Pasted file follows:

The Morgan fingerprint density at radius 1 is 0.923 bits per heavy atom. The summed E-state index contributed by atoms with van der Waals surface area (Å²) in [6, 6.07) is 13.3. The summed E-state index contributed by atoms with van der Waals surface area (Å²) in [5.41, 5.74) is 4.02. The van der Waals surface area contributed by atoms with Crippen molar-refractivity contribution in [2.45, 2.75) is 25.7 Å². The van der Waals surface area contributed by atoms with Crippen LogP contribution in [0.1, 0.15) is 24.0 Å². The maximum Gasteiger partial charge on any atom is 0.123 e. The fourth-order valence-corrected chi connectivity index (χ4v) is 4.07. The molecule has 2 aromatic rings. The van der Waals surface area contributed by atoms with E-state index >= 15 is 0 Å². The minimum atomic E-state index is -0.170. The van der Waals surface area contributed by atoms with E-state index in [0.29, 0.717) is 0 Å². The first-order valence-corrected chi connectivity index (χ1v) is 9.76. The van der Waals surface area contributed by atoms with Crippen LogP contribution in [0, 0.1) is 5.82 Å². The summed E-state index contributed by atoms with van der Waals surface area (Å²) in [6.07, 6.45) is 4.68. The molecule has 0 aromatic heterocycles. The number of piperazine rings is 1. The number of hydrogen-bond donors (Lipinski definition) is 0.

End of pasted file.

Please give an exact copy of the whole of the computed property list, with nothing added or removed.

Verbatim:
The Morgan fingerprint density at radius 1 is 0.923 bits per heavy atom. The summed E-state index contributed by atoms with van der Waals surface area (Å²) in [6, 6.07) is 13.3. The summed E-state index contributed by atoms with van der Waals surface area (Å²) in [5.41, 5.74) is 4.02. The van der Waals surface area contributed by atoms with Crippen molar-refractivity contribution in [2.45, 2.75) is 25.7 Å². The van der Waals surface area contributed by atoms with Crippen LogP contribution in [0.1, 0.15) is 24.0 Å². The maximum Gasteiger partial charge on any atom is 0.123 e. The fourth-order valence-corrected chi connectivity index (χ4v) is 4.07. The molecule has 2 aromatic rings. The van der Waals surface area contributed by atoms with E-state index >= 15 is 0 Å². The minimum atomic E-state index is -0.170. The van der Waals surface area contributed by atoms with E-state index in [0.29, 0.717) is 0 Å². The first-order valence-corrected chi connectivity index (χ1v) is 9.76. The van der Waals surface area contributed by atoms with Crippen LogP contribution in [0, 0.1) is 5.82 Å². The summed E-state index contributed by atoms with van der Waals surface area (Å²) in [6.07, 6.45) is 4.68. The molecule has 0 aromatic heterocycles. The number of piperazine rings is 1. The number of hydrogen-bond donors (Lipinski definition) is 0.